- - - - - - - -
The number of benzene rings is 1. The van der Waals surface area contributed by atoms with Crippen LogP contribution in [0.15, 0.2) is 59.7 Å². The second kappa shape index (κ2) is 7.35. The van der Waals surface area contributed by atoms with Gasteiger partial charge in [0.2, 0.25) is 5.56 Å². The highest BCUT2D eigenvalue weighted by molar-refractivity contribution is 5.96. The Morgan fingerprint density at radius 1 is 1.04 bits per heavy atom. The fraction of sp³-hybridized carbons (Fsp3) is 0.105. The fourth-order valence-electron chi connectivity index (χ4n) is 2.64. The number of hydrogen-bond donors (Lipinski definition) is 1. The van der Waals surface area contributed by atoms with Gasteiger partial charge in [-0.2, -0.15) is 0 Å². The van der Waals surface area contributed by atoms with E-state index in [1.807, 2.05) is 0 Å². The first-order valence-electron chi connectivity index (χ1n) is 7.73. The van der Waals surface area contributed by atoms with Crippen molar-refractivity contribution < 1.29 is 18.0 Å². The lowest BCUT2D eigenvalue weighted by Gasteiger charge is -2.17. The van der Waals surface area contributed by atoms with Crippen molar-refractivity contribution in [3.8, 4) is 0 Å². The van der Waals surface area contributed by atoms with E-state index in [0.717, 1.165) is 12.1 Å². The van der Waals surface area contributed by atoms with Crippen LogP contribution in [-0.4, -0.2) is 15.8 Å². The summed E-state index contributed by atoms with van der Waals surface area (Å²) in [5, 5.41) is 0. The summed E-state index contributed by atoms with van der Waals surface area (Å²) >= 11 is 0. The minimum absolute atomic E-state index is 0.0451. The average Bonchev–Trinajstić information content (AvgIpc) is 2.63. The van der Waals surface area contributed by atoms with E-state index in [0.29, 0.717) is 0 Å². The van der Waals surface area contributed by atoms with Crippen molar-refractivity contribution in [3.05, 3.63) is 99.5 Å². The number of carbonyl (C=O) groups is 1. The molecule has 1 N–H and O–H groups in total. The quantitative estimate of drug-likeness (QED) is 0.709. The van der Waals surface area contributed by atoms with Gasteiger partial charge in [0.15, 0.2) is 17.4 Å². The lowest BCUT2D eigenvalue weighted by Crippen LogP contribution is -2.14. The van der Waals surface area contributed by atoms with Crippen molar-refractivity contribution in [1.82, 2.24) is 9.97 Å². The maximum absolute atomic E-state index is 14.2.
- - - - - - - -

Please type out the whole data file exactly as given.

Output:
The number of benzene rings is 1. The van der Waals surface area contributed by atoms with Crippen LogP contribution in [0.15, 0.2) is 59.7 Å². The second kappa shape index (κ2) is 7.35. The van der Waals surface area contributed by atoms with Gasteiger partial charge in [0.2, 0.25) is 5.56 Å². The highest BCUT2D eigenvalue weighted by molar-refractivity contribution is 5.96. The Morgan fingerprint density at radius 1 is 1.04 bits per heavy atom. The fraction of sp³-hybridized carbons (Fsp3) is 0.105. The fourth-order valence-electron chi connectivity index (χ4n) is 2.64. The number of hydrogen-bond donors (Lipinski definition) is 1. The van der Waals surface area contributed by atoms with Gasteiger partial charge in [-0.2, -0.15) is 0 Å². The van der Waals surface area contributed by atoms with E-state index in [1.807, 2.05) is 0 Å². The first-order valence-electron chi connectivity index (χ1n) is 7.73. The van der Waals surface area contributed by atoms with Crippen molar-refractivity contribution < 1.29 is 18.0 Å². The lowest BCUT2D eigenvalue weighted by Gasteiger charge is -2.17. The van der Waals surface area contributed by atoms with Crippen molar-refractivity contribution in [3.8, 4) is 0 Å². The van der Waals surface area contributed by atoms with E-state index in [0.717, 1.165) is 12.1 Å². The van der Waals surface area contributed by atoms with Crippen LogP contribution in [-0.4, -0.2) is 15.8 Å². The summed E-state index contributed by atoms with van der Waals surface area (Å²) in [5, 5.41) is 0. The summed E-state index contributed by atoms with van der Waals surface area (Å²) >= 11 is 0. The minimum absolute atomic E-state index is 0.0451. The average Bonchev–Trinajstić information content (AvgIpc) is 2.63. The van der Waals surface area contributed by atoms with E-state index in [0.29, 0.717) is 0 Å². The van der Waals surface area contributed by atoms with Crippen molar-refractivity contribution in [3.05, 3.63) is 99.5 Å². The number of carbonyl (C=O) groups is 1. The molecule has 1 N–H and O–H groups in total. The quantitative estimate of drug-likeness (QED) is 0.709. The van der Waals surface area contributed by atoms with Gasteiger partial charge in [0.15, 0.2) is 17.4 Å². The lowest BCUT2D eigenvalue weighted by Crippen LogP contribution is -2.14. The van der Waals surface area contributed by atoms with Crippen molar-refractivity contribution in [1.82, 2.24) is 9.97 Å². The maximum absolute atomic E-state index is 14.2.